Mon, 17 July 2017
Fay Keegan is a Clinical Social Worker, writer and an amputee who turned her early experiences of trauma, loss, grief and disability on their head to become a successful therapist, community organiser, businessperson, political spokesperson, co-farmer and mother.
Fay has a Master’s Degree in Cultural Psychology, and post-graduate qualifications in Couples and Family Therapy and Mediation.
Since 1980 Fay has worked in public and private settings across a range of services including mental health, child and family therapy, relationship counselling, and trauma counselling-including child and adult sexual assault, domestic violence and victims of crime.
In 1968 at age eleven, Fay suffered a disabling injury, when she fell from a train and her foot fell into a moving wheel. In 2012, following chronic and severe infections, Fay had a below knee amputation. Now able to walk more than a short distance, she started hiking for the first time in forty four years. Twenty months following surgery, she hiked twenty kilometres in one day.
Fay’s completed manuscript, All Stations to Waterfall, begins with the train accident, but the real story is the aftermath in which the initial trauma is overtaken by the much greater tragedy of her traumatised family tearing itself apart.
In this interview, Fay lays open the path of her life and shares with us how the experiences of her early childhood influenced her passion for working with individuals who’ve been impacted by trauma, as well as solidified her diehard resilience.
Mon, 10 July 2017
I love this series and the individuals who are working to help veterans heal.
Josh (along with his colleague Wynn Padula) is a documentary film director based in San Francisco. His most recent film, SLOMO, was featured on the New York Times, was short-listed for an Academy Award, and was the recipient of the prestigious International Documentary Association award for Best Short Documentary, as well as notable awards from SXSW, Sheffield/Docfest and AFI/Docs.
Josh has also worked on commercial documentaries for clients on topics covering auto design, green energy, and race car driving. Struggling with trauma and depression after his military service, Iraq war veteran Bobby Lane wanted to cross surfing off his bucket list before taking his life.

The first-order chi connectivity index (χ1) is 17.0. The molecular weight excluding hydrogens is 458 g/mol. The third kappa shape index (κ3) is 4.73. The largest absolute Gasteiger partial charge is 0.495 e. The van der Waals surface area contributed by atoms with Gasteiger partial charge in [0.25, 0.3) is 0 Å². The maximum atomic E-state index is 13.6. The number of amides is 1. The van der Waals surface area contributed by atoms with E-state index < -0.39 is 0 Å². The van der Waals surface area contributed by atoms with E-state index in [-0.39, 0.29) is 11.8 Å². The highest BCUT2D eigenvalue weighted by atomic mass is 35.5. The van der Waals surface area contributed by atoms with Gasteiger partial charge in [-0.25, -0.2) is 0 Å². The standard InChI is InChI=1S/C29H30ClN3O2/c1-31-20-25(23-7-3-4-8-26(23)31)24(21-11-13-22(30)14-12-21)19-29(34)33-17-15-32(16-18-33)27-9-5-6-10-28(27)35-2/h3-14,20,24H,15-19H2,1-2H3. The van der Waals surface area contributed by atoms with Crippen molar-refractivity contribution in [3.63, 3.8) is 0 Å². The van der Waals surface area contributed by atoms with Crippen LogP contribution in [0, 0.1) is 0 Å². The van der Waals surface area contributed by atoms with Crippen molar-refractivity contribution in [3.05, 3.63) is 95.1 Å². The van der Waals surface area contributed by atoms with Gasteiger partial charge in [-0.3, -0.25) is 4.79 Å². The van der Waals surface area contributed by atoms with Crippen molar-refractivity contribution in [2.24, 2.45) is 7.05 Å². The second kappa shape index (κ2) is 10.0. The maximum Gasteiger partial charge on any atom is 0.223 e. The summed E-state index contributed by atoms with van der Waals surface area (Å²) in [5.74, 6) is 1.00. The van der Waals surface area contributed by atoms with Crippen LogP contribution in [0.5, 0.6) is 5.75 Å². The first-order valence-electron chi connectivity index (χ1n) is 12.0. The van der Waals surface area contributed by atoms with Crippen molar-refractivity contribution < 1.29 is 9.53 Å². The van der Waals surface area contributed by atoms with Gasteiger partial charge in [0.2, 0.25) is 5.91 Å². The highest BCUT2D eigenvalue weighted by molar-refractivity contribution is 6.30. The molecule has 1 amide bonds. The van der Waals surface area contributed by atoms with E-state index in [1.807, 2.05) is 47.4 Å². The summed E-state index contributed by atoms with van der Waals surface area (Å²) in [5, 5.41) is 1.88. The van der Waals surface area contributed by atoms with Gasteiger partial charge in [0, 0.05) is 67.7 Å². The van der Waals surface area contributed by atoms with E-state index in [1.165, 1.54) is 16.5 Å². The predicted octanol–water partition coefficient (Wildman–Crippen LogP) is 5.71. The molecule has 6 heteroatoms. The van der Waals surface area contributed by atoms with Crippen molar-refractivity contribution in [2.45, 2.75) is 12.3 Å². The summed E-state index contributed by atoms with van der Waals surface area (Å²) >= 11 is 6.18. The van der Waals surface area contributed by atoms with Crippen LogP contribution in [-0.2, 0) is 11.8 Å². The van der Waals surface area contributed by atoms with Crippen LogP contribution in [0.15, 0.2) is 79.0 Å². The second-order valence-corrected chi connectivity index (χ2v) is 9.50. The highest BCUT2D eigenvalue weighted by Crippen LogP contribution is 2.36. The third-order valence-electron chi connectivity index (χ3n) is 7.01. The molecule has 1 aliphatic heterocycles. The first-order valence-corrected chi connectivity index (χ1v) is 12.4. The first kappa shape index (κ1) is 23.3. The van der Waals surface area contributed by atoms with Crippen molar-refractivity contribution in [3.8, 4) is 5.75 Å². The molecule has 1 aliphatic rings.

Resurface tells Bobby's story and explores the question: How can surfing change the lives of military veterans?
More and more research has demonstrated the healing effects of surfing on the brain and body. Organizations like the Jimmy Miller Memorial Foundation, Operation Surf and Surf Action are now acting on this research, turning to ocean therapy to help active duty Marines and vets cope with physical and mental trauma. Resurface focuses on these vets and how surfing and the ocean are helping them heal.
Mon, 3 July 2017
When I invited this week’s guest on to the podcast, he emailed me back and said, Sure, I’d love to. But I have to tell you that my specialty isn’t trauma. I’m not a trauma therapist.
I responded and said, Mike, yes, I mostly have individuals who are specializing in the treatment of trauma. But I also have other folks on, as well. I have yogis, and practitioners who focus on mindfulness. Trauma is the commonality, certainly. One of my objectives is to have inspiring people on the podcast, too. And you’re definitely inspiring.
So, let me introduce you to Mike Shook.
Mike is husband to Becca and father to John. He has lived in China since 2007, where he worked for an NGO caring for children with medical needs before beginning a career in mental health counseling with expatriates living in Beijing.
Mike holds an MA in Clinical Mental Health Counseling from Palo Alto University and serves on the leadership team of his Chi Sigma Iota chapter. He also serves as a leader and elder in his church, Oasis Christian Fellowship in Beijing. Mike loves Jesus, his family, reading, beer, good food, and the outdoors. Mike is also the host of The Thoughtful Counselor podcast.